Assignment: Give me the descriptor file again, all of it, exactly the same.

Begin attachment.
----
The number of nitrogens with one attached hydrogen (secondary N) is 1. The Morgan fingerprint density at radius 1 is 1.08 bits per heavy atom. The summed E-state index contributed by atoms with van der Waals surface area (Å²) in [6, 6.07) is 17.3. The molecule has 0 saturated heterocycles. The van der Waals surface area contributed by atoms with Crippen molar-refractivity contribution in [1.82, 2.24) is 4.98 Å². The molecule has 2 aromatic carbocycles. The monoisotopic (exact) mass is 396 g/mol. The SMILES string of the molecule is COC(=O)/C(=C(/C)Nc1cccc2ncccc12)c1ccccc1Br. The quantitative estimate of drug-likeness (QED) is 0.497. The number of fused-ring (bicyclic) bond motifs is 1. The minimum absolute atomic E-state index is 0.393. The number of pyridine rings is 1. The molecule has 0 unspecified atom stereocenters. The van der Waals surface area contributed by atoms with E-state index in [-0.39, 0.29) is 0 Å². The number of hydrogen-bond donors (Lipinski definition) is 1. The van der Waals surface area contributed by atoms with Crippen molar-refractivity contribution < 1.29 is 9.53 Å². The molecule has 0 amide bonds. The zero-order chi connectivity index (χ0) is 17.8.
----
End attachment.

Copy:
The number of nitrogens with one attached hydrogen (secondary N) is 1. The Morgan fingerprint density at radius 1 is 1.08 bits per heavy atom. The summed E-state index contributed by atoms with van der Waals surface area (Å²) in [6, 6.07) is 17.3. The molecule has 0 saturated heterocycles. The van der Waals surface area contributed by atoms with Crippen molar-refractivity contribution in [1.82, 2.24) is 4.98 Å². The molecule has 2 aromatic carbocycles. The monoisotopic (exact) mass is 396 g/mol. The SMILES string of the molecule is COC(=O)/C(=C(/C)Nc1cccc2ncccc12)c1ccccc1Br. The quantitative estimate of drug-likeness (QED) is 0.497. The number of fused-ring (bicyclic) bond motifs is 1. The minimum absolute atomic E-state index is 0.393. The number of pyridine rings is 1. The molecule has 0 unspecified atom stereocenters. The van der Waals surface area contributed by atoms with E-state index in [-0.39, 0.29) is 0 Å². The number of hydrogen-bond donors (Lipinski definition) is 1. The van der Waals surface area contributed by atoms with Crippen molar-refractivity contribution < 1.29 is 9.53 Å². The molecule has 0 amide bonds. The zero-order chi connectivity index (χ0) is 17.8.